Wednesday, July 19, 2017

The Readout by Damian Garde & Meghana Keshavan

Welcome to The Readout, where we keep you on top of the latest in biotech. For more in-depth coverage of biopharma, subscribe to STAT Plus. On Twitter: @damiangarde@megkesh, and @statnews.

A good day for Vertex — and cystic fibrosis patients

Even the most hard-to-treat cystic fibrosis patients could see benefit from a trio of new Vertex combination therapies: The company just released impressive data showing significant improvements in lung function in patients who are genetically resistant to all treatments now on the market.

Right now, Vertex’s existing drugs can treat about half the 75,000 CF patients worldwide. That’s expected to jump to 90 percent with these new therapies — which could triple the company’s CF revenues to as much as $6 billion.

“This is life-changing for these patients,” Vertex CEO Jeff Leiden told STAT.

Read more.

BIO: It's time to expose the shorts

A thing biotech executives sometimes do is blame their sinking share prices on an anonymous, presumably massive cabal of short sellers for spreading malicious rumors. It’s a convenient explanation, because no one can be sure it’s not true, but it’s rarely an effective one, because no one can be sure it is.

BIO would like to change that.

In testimony before a House finance committee Tuesday, aTyr Pharma’s John Blake argued that the SEC should force shorts to show their faces (or at least disclose their positions) in public. Speaking on BIO's behalf, he argued that “the current lack of transparency related to short positions is enabling trading behaviors that unfairly harm growing companies, long-term investors, and, most importantly, patients.”

The thing is, no one — including BIO — is quite sure how to write policy that would actually work. Requiring every single short seller to publicize her bets would be overkill, but simply mimicking the law for long-term investors makes no sense. Under current regulations, anyone who owns more than 5 percent of a company’s shares has to disclose purchases and sales, but shorts almost never take positions that large. BIO suggests either picking a much lower threshold or finding an entirely different metric.

Here's what's even less clear: Is this really that big a problem for biotech, and would doxxing ill-intentioned short sellers actually discourage them?

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Gottlieb takes branded drug makers to task

In a speech encouraging generic drug competition, FDA chief Dr. Scott Gottlieb gave branded drug makers a bit of a tongue lashing. FDA rules exist to protect consumers, or to make the regulatory process run more smoothly, he said. But some branded biopharmas are “taking advantage of these rules in order to deliberately forestall the entry of expected generic drug competition,” he said.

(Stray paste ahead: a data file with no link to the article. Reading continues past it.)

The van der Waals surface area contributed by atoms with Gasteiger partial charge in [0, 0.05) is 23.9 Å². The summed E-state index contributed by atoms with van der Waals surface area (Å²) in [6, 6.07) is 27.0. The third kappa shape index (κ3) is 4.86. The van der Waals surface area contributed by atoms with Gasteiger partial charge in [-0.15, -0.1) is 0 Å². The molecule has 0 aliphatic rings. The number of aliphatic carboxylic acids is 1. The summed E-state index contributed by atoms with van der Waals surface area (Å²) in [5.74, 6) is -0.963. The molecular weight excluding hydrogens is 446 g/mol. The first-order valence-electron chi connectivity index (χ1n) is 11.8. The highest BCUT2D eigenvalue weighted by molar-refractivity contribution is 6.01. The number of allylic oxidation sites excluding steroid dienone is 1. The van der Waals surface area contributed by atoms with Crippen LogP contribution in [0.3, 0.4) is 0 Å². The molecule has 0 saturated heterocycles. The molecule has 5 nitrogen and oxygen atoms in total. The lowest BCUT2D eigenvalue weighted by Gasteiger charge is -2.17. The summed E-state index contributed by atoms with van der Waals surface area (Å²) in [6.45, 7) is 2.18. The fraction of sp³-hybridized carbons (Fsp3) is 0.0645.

He’s referring, of course, to branded pharma’s ultra-litigiousness, as well as their regular attempts to block generic drug makers from buying their branded wares. 

“In other words, they are ‘gaming our system,’” Gottlieb explained. “They’re exploiting a regulatory arbitrage, born of the growing complexity of our regulatory system, and its occasional slowness.” (STAT's Signal podcast took on such shenanigans last fall in a fun episode that you really ought to listen to, if you haven't already.) 

Anyway, back to Gottlieb: He says FDA has already taken steps to address some of the issues in its Drug Competition Action Plan. Seems as though Trump's FDA may be less about deregulation, and more about regulatory reform.

Biopharma buyouts: The glass is as full as you want it to be

Where are all the megadeals that once characterized the drug business?

They’ve basically fallen off a cliff since 2015, points out EP Vantage. Uncertainty over future U.S. tax policy is a likely culprit, and with no near-term resolution on the horizon, things may remain stilted.

Ah, but there’s hope for the future, says EY. In a survey of life sciences executives, one-third said they had five or more deals in their pipelines. Last year, that number was just 6 percent, suggesting a surge of buyouts is in the offing.

But then, perhaps not, if you consider the words of one particularly powerful life sciences executive. During Novartis’ earnings call yesterday, CEO Joseph Jimenez said biotech companies have grown so massively expensive that his company isn't seeing a lot of value on the deal market despite being willing to pay as much as $15 billion for an acquisition.

You may now pick and choose from the facts above to support your personal opinion.

More reads

  • The 10 most prescribed drugs in the U.S. (STAT Plus)
  • The myth of drug expiration dates. (ProPublica)
  • PhRMA published an exhaustive look at the industry's pipeline of new drugs. (PhRMA)
  • 'We are all mutants now': The trouble with genetic testing. (The Guardian)

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Thanks for reading! Until tomorrow,

Damian & Meghana

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